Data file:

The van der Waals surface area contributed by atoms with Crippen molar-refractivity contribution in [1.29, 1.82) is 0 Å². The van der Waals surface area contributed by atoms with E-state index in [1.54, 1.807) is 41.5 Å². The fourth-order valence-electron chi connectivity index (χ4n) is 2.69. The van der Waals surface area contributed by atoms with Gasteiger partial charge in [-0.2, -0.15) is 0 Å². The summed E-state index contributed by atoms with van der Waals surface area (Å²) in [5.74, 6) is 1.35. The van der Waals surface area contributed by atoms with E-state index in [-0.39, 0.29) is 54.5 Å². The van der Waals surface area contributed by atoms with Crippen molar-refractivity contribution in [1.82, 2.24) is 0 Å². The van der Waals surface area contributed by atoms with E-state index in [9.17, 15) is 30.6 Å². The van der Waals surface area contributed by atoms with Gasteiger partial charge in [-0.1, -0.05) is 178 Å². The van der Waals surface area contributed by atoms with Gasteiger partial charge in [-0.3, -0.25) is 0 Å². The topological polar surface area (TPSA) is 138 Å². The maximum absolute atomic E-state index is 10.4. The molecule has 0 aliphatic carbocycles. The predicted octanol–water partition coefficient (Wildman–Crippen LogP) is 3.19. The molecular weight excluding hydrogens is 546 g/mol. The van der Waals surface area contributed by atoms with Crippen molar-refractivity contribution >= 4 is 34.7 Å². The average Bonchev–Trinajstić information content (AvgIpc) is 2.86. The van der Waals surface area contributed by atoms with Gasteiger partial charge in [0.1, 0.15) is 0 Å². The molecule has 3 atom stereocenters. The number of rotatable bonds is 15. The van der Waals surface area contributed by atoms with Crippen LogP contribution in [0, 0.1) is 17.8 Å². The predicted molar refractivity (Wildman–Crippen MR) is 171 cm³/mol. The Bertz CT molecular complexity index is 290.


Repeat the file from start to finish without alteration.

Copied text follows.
The van der Waals surface area contributed by atoms with Crippen molar-refractivity contribution in [1.29, 1.82) is 0 Å². The van der Waals surface area contributed by atoms with E-state index in [1.54, 1.807) is 41.5 Å². The fourth-order valence-electron chi connectivity index (χ4n) is 2.69. The van der Waals surface area contributed by atoms with Gasteiger partial charge in [-0.2, -0.15) is 0 Å². The summed E-state index contributed by atoms with van der Waals surface area (Å²) in [5.74, 6) is 1.35. The van der Waals surface area contributed by atoms with E-state index in [-0.39, 0.29) is 54.5 Å². The van der Waals surface area contributed by atoms with Crippen molar-refractivity contribution in [1.82, 2.24) is 0 Å². The van der Waals surface area contributed by atoms with E-state index in [9.17, 15) is 30.6 Å². The van der Waals surface area contributed by atoms with Gasteiger partial charge in [-0.1, -0.05) is 178 Å². The van der Waals surface area contributed by atoms with Gasteiger partial charge in [-0.3, -0.25) is 0 Å². The topological polar surface area (TPSA) is 138 Å². The maximum absolute atomic E-state index is 10.4. The molecule has 0 aliphatic carbocycles. The predicted octanol–water partition coefficient (Wildman–Crippen LogP) is 3.19. The molecular weight excluding hydrogens is 546 g/mol. The van der Waals surface area contributed by atoms with Crippen molar-refractivity contribution >= 4 is 34.7 Å². The average Bonchev–Trinajstić information content (AvgIpc) is 2.86. The van der Waals surface area contributed by atoms with Gasteiger partial charge in [0.1, 0.15) is 0 Å². The molecule has 3 atom stereocenters. The number of rotatable bonds is 15. The van der Waals surface area contributed by atoms with Crippen LogP contribution in [0, 0.1) is 17.8 Å². The predicted molar refractivity (Wildman–Crippen MR) is 171 cm³/mol. The Bertz CT molecular complexity index is 290.